It is time to stop all this double-dealing. They are not our friends or allies. They are our enemies, by any reasonable definition of the word.
These proxy wars have got to stop. If we’re going to expend blood and treasure, let’s at least do it honestly.
Of course, no one wants war (except, perhaps war profiteers and fanatics). But I understand her argument. The fact we both fight and simultaneously support so many of these nations smacks of that military-industrial complex President Eisenhower warned us about!
Let us not remain mired in brush-fire wars that have been plaguing us since Vietnam.
As Todd Beamer said on Flight 93, “Let’s roll!”
As I’ve aged, I’ve developed more of an appreciation for our military veterans.
I don’t know why, exactly?
Maybe it’s because, with my childhood Life plans having failed, due to my leg disability, I was unable to join the largest, least-exclusive club in the World (Service Veterans). And I’ve been able to observe, albeit from a distance, the brotherhood, camaraderie and sacrifice imbued in those men and women.
On previous Veterans Days (when I was employed) I made it a point to walk around on break and shake hands of those I knew had served and say “Thank You!” I know it’s not much, especially for persons my age who returned from Vietnam and were denounced as war criminals and spat-upon. And the Korean War Vets who were (and are) pretty much largely ignored by the media.
I was accompanying my roommate to another of her doctor’s appointments on November 11 this year, and there was an older guy (my age?) with the jacket and cap, embroidered with his service particulars. I didn’t see what they were. I made a point to walk over to him and shake his hand. It was the very least I could do.
After her appointment, J. wanted to get a bite-to-eat, so we stopped at a restaurant we sometimes frequent. And before our meal arrived, in walked another veteran. Also with an embroidered cap and patched jacket. Significantly older. A larger man, with silver hair. With his wife.
After they were seated and had placed their orders, I got up and walked over to them. I excused myself, apologized for interrupting, and explained I just wanted to thank him for his service. He smiled, shook my hand vigorously, and his wife beamed.
Then I saw the identifying patch on his sleeve.
I left hurriedly back to our table, so he wouldn’t see me cry.
A day set aside to remember those who fought in service to this country. many of whom still remain with us, many still fighting demons, bureaucracies and political enemies. And those who are not.
The Living Soldiers, Sailors, Airmen, Seamen and Marines. Some remaining in service; some who left it, but all who have not forsworn their oaths.
As we take time to remember those who have passed in service on Memorial Day, please take a moment today to remember The Living.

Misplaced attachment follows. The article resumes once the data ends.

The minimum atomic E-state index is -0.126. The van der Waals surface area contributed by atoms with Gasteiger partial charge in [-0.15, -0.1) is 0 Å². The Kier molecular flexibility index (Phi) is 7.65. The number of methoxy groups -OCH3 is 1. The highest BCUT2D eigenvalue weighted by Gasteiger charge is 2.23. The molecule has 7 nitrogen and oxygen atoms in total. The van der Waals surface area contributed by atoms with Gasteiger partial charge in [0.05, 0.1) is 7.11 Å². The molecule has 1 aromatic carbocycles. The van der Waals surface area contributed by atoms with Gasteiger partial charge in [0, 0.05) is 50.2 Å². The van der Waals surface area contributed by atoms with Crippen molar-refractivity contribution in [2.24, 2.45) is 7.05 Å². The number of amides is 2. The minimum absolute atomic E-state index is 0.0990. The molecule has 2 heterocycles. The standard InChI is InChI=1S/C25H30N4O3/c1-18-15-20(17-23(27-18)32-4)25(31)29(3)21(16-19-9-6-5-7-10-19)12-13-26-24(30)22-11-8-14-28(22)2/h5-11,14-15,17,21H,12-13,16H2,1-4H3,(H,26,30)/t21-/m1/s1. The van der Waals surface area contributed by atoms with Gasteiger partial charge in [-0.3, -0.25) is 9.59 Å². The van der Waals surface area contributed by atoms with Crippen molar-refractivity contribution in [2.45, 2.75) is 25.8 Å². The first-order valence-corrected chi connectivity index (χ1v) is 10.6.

Call, visit, and if possible shake the hands of those with us, and say, “Thank you for your service!”
Rob, Lonnie, Glenn, Glenn, Mark, John, Stan, Jim, Jodie, Ardith, John, and Gloria.
“People sleep peacefully in their beds at night only because rough men stand ready to do violence on their behalf.” – George Orwell
Long-time readers of my drivel will recall I seem to have attracted an inordinate number of friends, relatives and acquaintances named either BOB or DAVE. (One guy was even named Robert Davidson!)
This is about yet another Bob…
I met Bob P. when he was a guard supervisor for B**** Security. The Captain. It was his function to travel to all the guard posts, usually at night, making certain the security guard had arrived for duty, was in uniform, awake and not intoxicated. And to obtain a replacement should a guard call in sick, or just not show up. Or, replace the guard himself, if no one was available.
He got to know me, as I was one of the ‘regulars’ who showed up for duty, knew his job, and had some kind of education. He obtained permission from upper company management to make me his ‘second-in-command’. I became a lieutenant, obtained a small raise, and while continuing to work at my regular guard post three days a week, was tasked with doing the supervisor’s job the other two days. The idea was so that Bob could get two days off. Many ‘adventures’ ensued.
Bob was a large man, and had a deep, booming voice. And loved to listen to and sing operatic music – in spite of the fact he had been born in the South. Seriously, in another life, he could have been a professional singer or an announcer.
But, as it is with many people, Bob had a phobia. His was getting up in front of groups of people(!) Doing a long stint in the Air Force and traveling the World failed to cure him of that.
I followed Bob from B****, to D******* Security, and ultimately to TMCCC (in 1987). He knew I’d both education and experience in investigation, and figured if he could do it, I could.
He loved movies, and was the first of the people I knew to buy a VCR! It was a Magnavox, ran on vacuum tubes, and weighed a ton! I believe it cost around $1000 (in 1975). It took VHS-sized tapes, but the recording system had yet to be standardized. He had hundreds he’d recorded off television that were unwatchable when the machine burned up in the mid-80s. Lot’s of sci-fi and John Wayne.
We also shot competitively together in a league of armed security guards he helped form. He reloaded much of the ammo we used. We engaged in friendly competition – sometimes he would win; sometimes I would.
We worked together @ TMCCC for a number of years as credit card fraud investigators. He became involved in a number of ‘beefs’ with management and left the company, returning to physical security. He divorced his second wife, and married a younger woman. Then decided to move out-of-state and return to his Southern routes as a farmer.
We lost touch with one another. Ultimately, utilizing the Internet, I determined he had passed away from a heart attack in Las Vegas(!?) in 2005. I never found out what happened to his wife.
The reason all this came to mind was I remembered celebrating his 50th birthday, with a few other close friends. He had been born October 30, 1939, simultaneous with the Orson Welles’ radio broadcast of The War Of The Worlds. He would sometimes claim he was brought here by the Martians.
He was certainly out-of-this world.
I miss you, Bob. You were a good friend.